AVOIDING LIABILITY BLOG

A Common Waiver

May 2008

… The psychotherapist-patient privilege is an important aspect of patient privacy. As has previously been written about in these pages, the privilege generally “belongs” to the patient and can be claimed (asserted) or waived by the patient. It is different from confidentiality. Privilege involves the right to withhold testimony in a legal proceeding. The privilege, however, is not absolute. Thus, there are times when the privilege may not apply – such as, when the patient has put into issue in a lawsuit his or her mental and emotional condition. This typically occurs when the patient alleges that he or she suffered mental and emotional distress as a result of the negligence of the defendant.

While this is primarily a legal issue affecting the introduction of evidence, it is important for practitioners to be aware of this exception. Patients or clients will often be surprised when they learn that a subpoena has been served for their records or the therapist’s testimony, and when they are for the first time informed that they have waived the privilege by making the assertions they make in the complaint (the formal pleading). They will sometimes call and express concern or outrage. The practitioner may need to encourage the patient to talk with the patient’s attorney to fully understand why it may be necessary to divulge what was thought to be protected and private. Also, the practitioner may want to alert the patient or the patient’s attorney to the existence of material in the file that may be “highly charged.”

In most, if not all, states, it is possible for the patient’s attorney to seek a protective order in order to suppress disclosure of particularly sensitive matters. This can be done in situations where the information is highly embarrassing or prejudicial, but of little probative value. While each case is different, be assured that the lawyer on the other side of the issue will likely argue against the issuance of a protective order. In such situations, it is important for the practitioner to be aware of the content of his or her records, and to alert the patient to the fact that disclosure may be compelled because of the apparent waiver of the privilege by the allegation in the lawsuit of mental and emotional distress or psychological harm.

ABOUT THE AUTHOR

Richard Leslie: Avoiding Liability Bulletin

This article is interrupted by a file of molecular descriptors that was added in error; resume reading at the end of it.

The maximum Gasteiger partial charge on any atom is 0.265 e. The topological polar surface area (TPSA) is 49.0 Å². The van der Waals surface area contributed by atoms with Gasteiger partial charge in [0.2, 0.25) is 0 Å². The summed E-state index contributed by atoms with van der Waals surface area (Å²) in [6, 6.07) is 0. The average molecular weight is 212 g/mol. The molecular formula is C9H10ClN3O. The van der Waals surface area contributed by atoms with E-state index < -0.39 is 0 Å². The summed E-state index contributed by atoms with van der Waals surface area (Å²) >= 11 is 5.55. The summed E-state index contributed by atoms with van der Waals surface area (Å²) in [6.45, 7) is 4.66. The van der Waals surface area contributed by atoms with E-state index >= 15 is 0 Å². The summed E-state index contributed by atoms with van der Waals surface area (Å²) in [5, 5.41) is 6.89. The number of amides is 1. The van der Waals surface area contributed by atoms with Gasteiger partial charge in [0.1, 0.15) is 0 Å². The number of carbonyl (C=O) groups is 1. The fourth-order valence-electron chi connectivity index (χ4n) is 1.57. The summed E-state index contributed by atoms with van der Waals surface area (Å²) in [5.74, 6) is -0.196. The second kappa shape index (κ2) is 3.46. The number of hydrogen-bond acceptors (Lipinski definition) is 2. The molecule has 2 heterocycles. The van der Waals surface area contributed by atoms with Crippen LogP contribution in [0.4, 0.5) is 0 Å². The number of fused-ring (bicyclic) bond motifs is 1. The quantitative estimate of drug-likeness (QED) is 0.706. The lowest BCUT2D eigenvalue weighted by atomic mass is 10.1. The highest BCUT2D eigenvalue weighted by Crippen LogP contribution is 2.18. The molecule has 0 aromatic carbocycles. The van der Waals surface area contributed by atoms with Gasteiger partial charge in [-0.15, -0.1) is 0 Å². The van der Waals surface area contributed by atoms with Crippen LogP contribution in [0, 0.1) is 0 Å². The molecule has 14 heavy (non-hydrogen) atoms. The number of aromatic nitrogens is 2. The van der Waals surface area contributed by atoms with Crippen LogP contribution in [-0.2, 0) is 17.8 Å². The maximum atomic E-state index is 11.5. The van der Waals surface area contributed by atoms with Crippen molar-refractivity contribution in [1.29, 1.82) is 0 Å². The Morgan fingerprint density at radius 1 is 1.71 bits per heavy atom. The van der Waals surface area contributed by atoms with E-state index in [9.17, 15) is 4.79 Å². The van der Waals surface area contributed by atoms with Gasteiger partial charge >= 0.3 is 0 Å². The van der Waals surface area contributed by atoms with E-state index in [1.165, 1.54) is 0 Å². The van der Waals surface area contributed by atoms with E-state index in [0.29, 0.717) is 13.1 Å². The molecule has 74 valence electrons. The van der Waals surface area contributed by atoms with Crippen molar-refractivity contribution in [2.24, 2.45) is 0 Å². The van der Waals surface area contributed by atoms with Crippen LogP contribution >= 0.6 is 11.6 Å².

"At the Intersection of Law and Psychotherapy" Richard S. Leslie is an attorney who has practiced at the intersection of law and psychotherapy for the past twenty-five years. Most recently, he was a consultant to the American Association for Marriage and Family Therapy (AAMFT), where he worked with their various state divisions to develop and implement their legislative agendas. He also provided telephone consultation services to AAMFT members regarding legal and ethical issues confronting practitioners of diverse licensure nationwide. Additionally, he wrote articles regarding legal and ethical issues for their Family Therapy Magazine and presented at workshops on a variety of legal issues. Prior to his work with AAMFT, Richard was Legal Counsel to the California Association of Marriage and Family Therapists (CAMFT) for approximately twenty-two years. He was director of Government Relations for CAMFT, and as such was the architect of CAMFT’s widely regarded and successful legislative agenda. He represented CAMFT before the regulatory board (the Board of Behavioral Sciences) and was a tireless advocate for due process and fairness for licensees and applicants. He was a regular presenter at workshops and was consistently evaluated as CAMFT’s most highly rated presenter. He also sat with the CAMFT Ethics Committee and acted as their advisor on matters pertaining to the enforcement of ethical standards. Richard is an acknowledged expert on matters pertaining to the interrelationship between law and the practice of marriage and family therapy and psychotherapy. For many years, he taught Law and Ethics courses for a number of colleges and universities in their marriage and family therapy degree programs. While at CAMFT, he provided telephone consultation services with thousands of therapists in California and elsewhere for over twenty years. He is highly regarded for his judgment, his expertise, his direct style, and his clarity. Richard has been the driving force for many of the changes and additions to the laws of the State of California that affect MFTs. In 1980, he was primarily responsible for achieving passage of the "Freedom of Choice Law" that required insurance companies to pay for psychotherapy services performed by MFTs. Passage of that law allowed MFTs to earn a living, allowed them to better compete in the marketplace, and strengthened the profession in California by leading to a great increase in the number of licensees and CAMFT membership. Currently, about half of the licensed marriage and family therapists in the country are licensed in California. While at CAMFT, Richard was primarily responsible for, among other things, the successful effort to criminalize sex between a patient and a therapist. He was successful in extending the laws of psychotherapist-patient privilege to MFTs, thereby giving patients the same level of privacy protection as when seeing a psychiatrist or psychologist. He fought tirelessly and successfully for the right of MFTs to refer to themselves as "psychotherapists," to perform psychological testing services, to be appropriately reimbursed by California’s Victims of Crime Program, and to be employed in county mental health agencies throughout California. Richard was admitted to the Bar in New York (1969) and in California (1973). While practicing in New York, he served as a public defender, and later, as an Assistant District Attorney. Shortly after moving to California, he worked for the San Diego County Human Relations Commission as their Law and Justice Officer. While there, he worked successfully to achieve greater racial diversity in the criminal jury selection system and to expose and stop police abuse. For such work with that agency, he was the recipient of the Civil Libertarian of the Year Award by the San Diego Chapter of the American Civil Liberties Union.